I was pleasantly surprised to learn about the discovery of some wild tea plants in the high mountain region of Southern China that appear to be naturally caffeine free, according to an article in Science News in November. This unique wild plant was discovered and tested with some amazing results.

“The researchers used high-performance liquid chromatography to analyze HYC buds and leaves collected during the growing season. In addition to finding several potentially health-promoting compounds not found in regular tea, they determined that HYC contains virtually no caffeine. Digging deeper, they found this was because of a mutation in the gene encoding the enzyme tea caffeine synthase, which promotes caffeine production in most tea plants.”

I remember years ago there was much discussion about the problems with the decaffeinating process, which had a negative impact on the flavor profile of tea. In addition, some decaffeinating processes used toxic chemicals which undermined this healthy beverage.  I also remember the old belief that if you wash the tea and then dispose of that water, you will eliminate 80% of the caffeine. That apparently has been disproven. There is however a sticking point for me regarding the testing of caffeine in tea. The method typically used is to use boiling water to steep the tea for 5-10 minutes and then determine the amount of caffeine released. The problem I have with that is obvious: When we make green tea, for example, we don’t use boiling water and we certainly don’t steep it for 5-10 minutes. That would make it undrinkable. So for me, the question of how much caffeine is actually released in the liquid after a 1-3 minute steep in water that is 175-185 degrees remains unknown, from a scientific perspective.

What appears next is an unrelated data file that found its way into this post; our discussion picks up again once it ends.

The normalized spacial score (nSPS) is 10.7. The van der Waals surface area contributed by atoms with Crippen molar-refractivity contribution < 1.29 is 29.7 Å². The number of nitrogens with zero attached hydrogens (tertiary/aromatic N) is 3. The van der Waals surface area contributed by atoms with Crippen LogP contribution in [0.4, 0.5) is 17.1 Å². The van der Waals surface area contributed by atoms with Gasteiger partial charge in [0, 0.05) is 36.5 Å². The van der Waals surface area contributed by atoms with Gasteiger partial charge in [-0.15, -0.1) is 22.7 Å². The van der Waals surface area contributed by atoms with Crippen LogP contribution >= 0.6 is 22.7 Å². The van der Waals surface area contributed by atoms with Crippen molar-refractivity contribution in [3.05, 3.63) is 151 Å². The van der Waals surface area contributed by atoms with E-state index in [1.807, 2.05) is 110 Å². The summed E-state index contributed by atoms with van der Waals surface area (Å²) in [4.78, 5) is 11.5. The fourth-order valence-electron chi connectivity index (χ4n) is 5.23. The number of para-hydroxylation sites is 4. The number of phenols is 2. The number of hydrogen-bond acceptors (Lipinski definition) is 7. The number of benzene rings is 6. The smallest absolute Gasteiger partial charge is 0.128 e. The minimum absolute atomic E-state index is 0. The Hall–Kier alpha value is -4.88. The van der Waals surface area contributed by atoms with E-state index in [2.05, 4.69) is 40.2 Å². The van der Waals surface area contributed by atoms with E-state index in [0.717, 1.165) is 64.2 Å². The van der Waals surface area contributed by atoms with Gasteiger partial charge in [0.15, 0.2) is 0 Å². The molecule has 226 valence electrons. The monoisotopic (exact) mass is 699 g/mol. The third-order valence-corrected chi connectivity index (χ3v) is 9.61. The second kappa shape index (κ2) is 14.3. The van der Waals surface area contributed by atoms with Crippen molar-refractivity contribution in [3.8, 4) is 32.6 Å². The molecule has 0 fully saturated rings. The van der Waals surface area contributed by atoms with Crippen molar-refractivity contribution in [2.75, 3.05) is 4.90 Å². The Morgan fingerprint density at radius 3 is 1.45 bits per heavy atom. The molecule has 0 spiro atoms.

I can tell you that I make a fresh pot of green tea each morning. After at least 4-5 subsequent steepings, I assume that the last cup of the evening is essentially caffeine free. I add about 30-60 seconds longer for each subsequent steeping. If I were to make a fresh cup of whole leaf tea close to my bedtime, it would inevitably make falling asleep more challenging. Not the case with my re-steeped tea.

I do like the idea however of a naturally-occurring caffeine-free tea, and see its value for a variety of people including those especially sensitive to caffeine and children. I don’t know if the supply is actually sufficient to produce enough for the masses, but I suspect new tea plants can be created using the wildcrafted stock.

I think the future of tea will be something delightful to watch unfold, as growers around the world explore unique varietals. We have much to look forward to.

Photo “Boseong Green Tea Plantation” is copyright under Creative Commons Attribution-Non Commercial No Derivatives Generic License 2.0 to the photographer Giselle Leung and is being posted unaltered (source)